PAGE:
Menu

Lipinski nominates local students for admission to Naval Academy

  • Written by Janelle Frost

 

 

 

Brian Conlisk had just gotten home from basketball practice when he saw an email notifying him that Cong. Dan Lipinski (D-3rd) was nominating him for admission to the Naval Academy.

“I was ecstatic,” Conlisk, 17, told The Reporter about the nomination. He said he informed his parents soon after seeing the email. “It meant the world to me (being nominated). I always wanted to go to the Naval Academy. This is a huge step for me.”

Conlisk, of Oak Lawn and a Brother Rice High School student, is among 14 other students who Lipinski nominated for admission to the Air Force, West Point and the Naval Academy for the graduating class of 2020. The students were honored during a U.S. Military Nomination Ceremony on Saturday at the Johnson-Phelps VFW Post, 9514 S. 52nd Ave., Oak Lawn.

Lipinski said it was “great to see the room filled” right before he spoke to the parents of the nominees.

“You’ve instilled values of hard work and effort in our nominees. Thank you for doing that,” he said.

He continued by congratulating the nominees.

“I wish you the best moving forward,” Lipinski said. “If there’s anything I can do for you, don’t hesitate to ask. I’m always here to help. I thank you again. It makes me proud to be an American and your representative that you are willing to represent your country.”

According to Lipinski’s office, the admissions departments of the service academies make the final decision on acceptance. Each of the nominees will be notified by the service academies if they have been accepted.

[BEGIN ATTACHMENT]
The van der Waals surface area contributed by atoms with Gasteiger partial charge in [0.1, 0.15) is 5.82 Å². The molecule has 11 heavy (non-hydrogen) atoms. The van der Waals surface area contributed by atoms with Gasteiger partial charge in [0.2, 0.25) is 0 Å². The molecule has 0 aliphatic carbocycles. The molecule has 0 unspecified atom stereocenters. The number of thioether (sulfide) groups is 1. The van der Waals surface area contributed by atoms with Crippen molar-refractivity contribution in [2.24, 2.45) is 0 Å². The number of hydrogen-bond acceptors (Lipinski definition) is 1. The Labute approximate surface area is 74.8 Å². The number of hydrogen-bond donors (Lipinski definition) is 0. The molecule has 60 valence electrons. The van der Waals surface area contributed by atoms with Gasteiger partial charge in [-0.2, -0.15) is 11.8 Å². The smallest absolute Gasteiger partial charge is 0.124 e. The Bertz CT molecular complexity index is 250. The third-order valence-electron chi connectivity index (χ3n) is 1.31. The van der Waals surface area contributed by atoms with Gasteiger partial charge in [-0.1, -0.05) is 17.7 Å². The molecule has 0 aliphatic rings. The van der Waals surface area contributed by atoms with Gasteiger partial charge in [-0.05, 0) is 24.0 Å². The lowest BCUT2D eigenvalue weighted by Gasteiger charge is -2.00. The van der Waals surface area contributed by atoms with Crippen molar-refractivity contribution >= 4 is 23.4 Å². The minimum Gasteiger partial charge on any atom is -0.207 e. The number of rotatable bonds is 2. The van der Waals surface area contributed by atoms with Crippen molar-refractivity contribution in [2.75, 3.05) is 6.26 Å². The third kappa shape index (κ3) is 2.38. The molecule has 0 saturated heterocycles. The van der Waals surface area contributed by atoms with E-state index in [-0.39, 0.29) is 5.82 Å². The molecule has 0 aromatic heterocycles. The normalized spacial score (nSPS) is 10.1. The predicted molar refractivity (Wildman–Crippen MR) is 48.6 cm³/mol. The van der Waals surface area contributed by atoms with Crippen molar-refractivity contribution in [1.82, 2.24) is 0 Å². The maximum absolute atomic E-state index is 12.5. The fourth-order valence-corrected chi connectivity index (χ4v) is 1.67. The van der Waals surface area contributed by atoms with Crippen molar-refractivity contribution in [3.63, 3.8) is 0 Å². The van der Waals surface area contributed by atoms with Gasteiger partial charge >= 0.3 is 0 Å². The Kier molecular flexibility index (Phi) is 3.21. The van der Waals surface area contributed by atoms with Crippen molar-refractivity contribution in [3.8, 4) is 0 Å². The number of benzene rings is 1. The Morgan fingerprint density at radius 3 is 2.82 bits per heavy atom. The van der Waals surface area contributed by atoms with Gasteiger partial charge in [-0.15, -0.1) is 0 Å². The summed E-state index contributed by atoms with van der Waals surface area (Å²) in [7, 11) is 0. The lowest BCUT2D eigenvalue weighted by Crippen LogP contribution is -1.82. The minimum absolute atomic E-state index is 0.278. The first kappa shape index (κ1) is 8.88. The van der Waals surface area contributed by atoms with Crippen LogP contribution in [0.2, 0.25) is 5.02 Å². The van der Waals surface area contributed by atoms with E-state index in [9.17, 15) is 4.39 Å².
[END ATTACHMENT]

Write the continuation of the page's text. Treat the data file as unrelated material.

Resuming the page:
Conlisk, who dreamed about being a pilot since he was a young kid, wants to become a pilot with the Naval Academy.

“I think the Naval Academy has leadership qualities unmatched by any other college,” Conlisk told The Reporter following the ceremony. “I hope to be a pilot with them.”

Sydney Torres, 18, who also was nominated for admission to the Naval Academy, hopes to get a degree from there and do cyber security.

She said the nomination means a lot to her.

“It shows how hard work pays off in the end, and not to quit,” Torres, a Richards High School student, told The Reporter following the ceremony.

Michael Gurule Jr., 17, of Crest Hill, agreed.

“Doing all the hard work finally paid off,” Gurule told The Reporter. The Lockport Township High School student also was nominated for admission to the Naval Academy.

The nomination “meant everything,” Gurule said. “I wanted to go into the Marines forever. I hope to become a mechanical engineer.”